Parks Board sounds out Kaywood residents

Owners of approximately 90 properties in the subdivision are encouraged to weigh in on the master plan for developing Kaywood Park amenities.

Kaywood Park is a mostly wooded parcel at the center of the block ringed by Konshok Loop and Eastern Avenue. It was dedicated as parkland when the neighborhood was developed. (Robin Fish/Enterprise)

The Park Rapids Parks and Beautification Board held a special meeting Wednesday evening at Kaywood Park to ask residents of the surrounding subdivision how they feel the park should develop.

Kaywood Park is a 0.95-acre parcel in the center of a residential block surrounded on three sides by Konshok Loop and on the west by Eastern Avenue North.

A clear strip across its north end currently contains a park bench, a handicap-accessible picnic table and several young trees. The remaining three-quarters of the park is forested. Fences run along property lines to the west and north, and a paved alley along the east side of the park provides access.

The parkland was dedicated to the city when the Kaywood Addition was developed. According to City Planner Andrew Mack, the area encompasses approximately 90 properties.

Parks board chairperson Sue Cutler encouraged neighborhood residents to speak up, write or email their ideas about amenities to plan for the park. She later asked Mack to send residents a survey about which ideas they would support.


Cutler said nothing would be done without the neighborhood’s support, and stressed that any improvements would have to be approved by the city council on the parks board’s recommendation.

Mack noted that a set of secondhand playground equipment that resident Elmer Schoon had offered to donate did not meet city parks standards and could not be accepted.

Schoon recalled hearing a mother and her young children complain that they went to Kaywood Park and found nothing to do there. He said providing a play area would benefit not only families with children but also grandchildren of the older residents, adding that the mostly older makeup of the neighborhood could change.

Two residents whose properties adjoin the park said having a playground next door would be their “worst nightmare,” drawing unwanted traffic to what they value as a quiet neighborhood.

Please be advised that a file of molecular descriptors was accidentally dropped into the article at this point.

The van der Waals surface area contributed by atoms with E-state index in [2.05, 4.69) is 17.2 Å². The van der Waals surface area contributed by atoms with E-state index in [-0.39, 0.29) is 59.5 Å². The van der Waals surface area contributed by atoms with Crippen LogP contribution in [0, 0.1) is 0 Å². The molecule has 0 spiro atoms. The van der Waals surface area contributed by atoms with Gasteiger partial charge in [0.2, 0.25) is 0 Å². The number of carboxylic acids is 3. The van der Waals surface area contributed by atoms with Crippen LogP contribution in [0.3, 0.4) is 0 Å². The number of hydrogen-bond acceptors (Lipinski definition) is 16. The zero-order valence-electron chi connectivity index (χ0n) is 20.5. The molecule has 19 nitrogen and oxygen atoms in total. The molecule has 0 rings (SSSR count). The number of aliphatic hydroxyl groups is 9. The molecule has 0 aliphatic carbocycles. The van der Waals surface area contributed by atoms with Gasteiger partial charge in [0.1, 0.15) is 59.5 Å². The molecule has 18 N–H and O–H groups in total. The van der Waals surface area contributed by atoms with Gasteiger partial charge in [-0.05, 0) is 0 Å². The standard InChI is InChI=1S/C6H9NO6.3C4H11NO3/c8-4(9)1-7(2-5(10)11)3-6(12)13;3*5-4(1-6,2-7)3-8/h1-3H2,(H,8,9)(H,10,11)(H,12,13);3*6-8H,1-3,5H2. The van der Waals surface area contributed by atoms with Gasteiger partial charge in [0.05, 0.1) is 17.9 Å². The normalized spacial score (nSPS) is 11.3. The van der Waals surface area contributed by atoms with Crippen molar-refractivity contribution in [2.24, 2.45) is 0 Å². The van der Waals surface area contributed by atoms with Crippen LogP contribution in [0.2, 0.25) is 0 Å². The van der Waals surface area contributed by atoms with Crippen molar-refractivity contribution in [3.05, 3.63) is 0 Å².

One resident also said in his experience, small children use playground equipment for a few minutes and then lose interest. Others objected to building a trail through the park or cutting down trees.

Residents noted the county’s Heartland Park is nearby and has many recreational facilities. Also, the Heartland Trail runs close to the neighborhood.

Schoon argued the park’s forested area is unsafe, with fallen branches presenting trip hazards and dead limbs sticking out from the trees. He advised cleaning up the dead wood.

Other suggestions included hanging birdhouses to make the park a birding destination, looping a trail through the woods and planting a pollinator garden.


Cutler said park staff would probably not have time to plant and maintain a garden.

Some residents voiced concern about making the ground stable for persons with disabilities or parents pushing strollers, who may have difficulty crossing the grass to the handicap-friendly picnic table. Parks staff were asked to consider moving the table closer to the entrance.

Residents said there used to be two picnic tables in the park, but the city took them away and when neighbors asked to bring them back, only one was returned. Maintenance employee Jim Simpson said he had no knowledge of this but that he would check on it.

Another resident asked about placing “foot traffic only” signs at each end of the alley.

A resident estimated that foot traffic through the neighborhood has tripled in the last two or three years, including people walking dogs, in-line skaters and cyclists.

“People want to live up where we live,” explained Hubbard County Attorney Jonathan Frieden, who lives in the area. “They’re getting out of the cities and coming up here. As a result, everything goes up” – including crime.

City council member Liz Stone encouraged attendees to email their thoughts to her or to Mack.


Sue Cutler (standing) chairs a special meeting of the Park Rapids Parks and Beautification Board Wednesday evening at Kaywood Park. The purpose of the meeting was to hear neighborhood residents' opinion about how the park should be improved. (Robin Fish/Enterprise)

Robin Fish is a staff reporter at the Park Rapids Enterprise. Contact him at or 218-252-3053.
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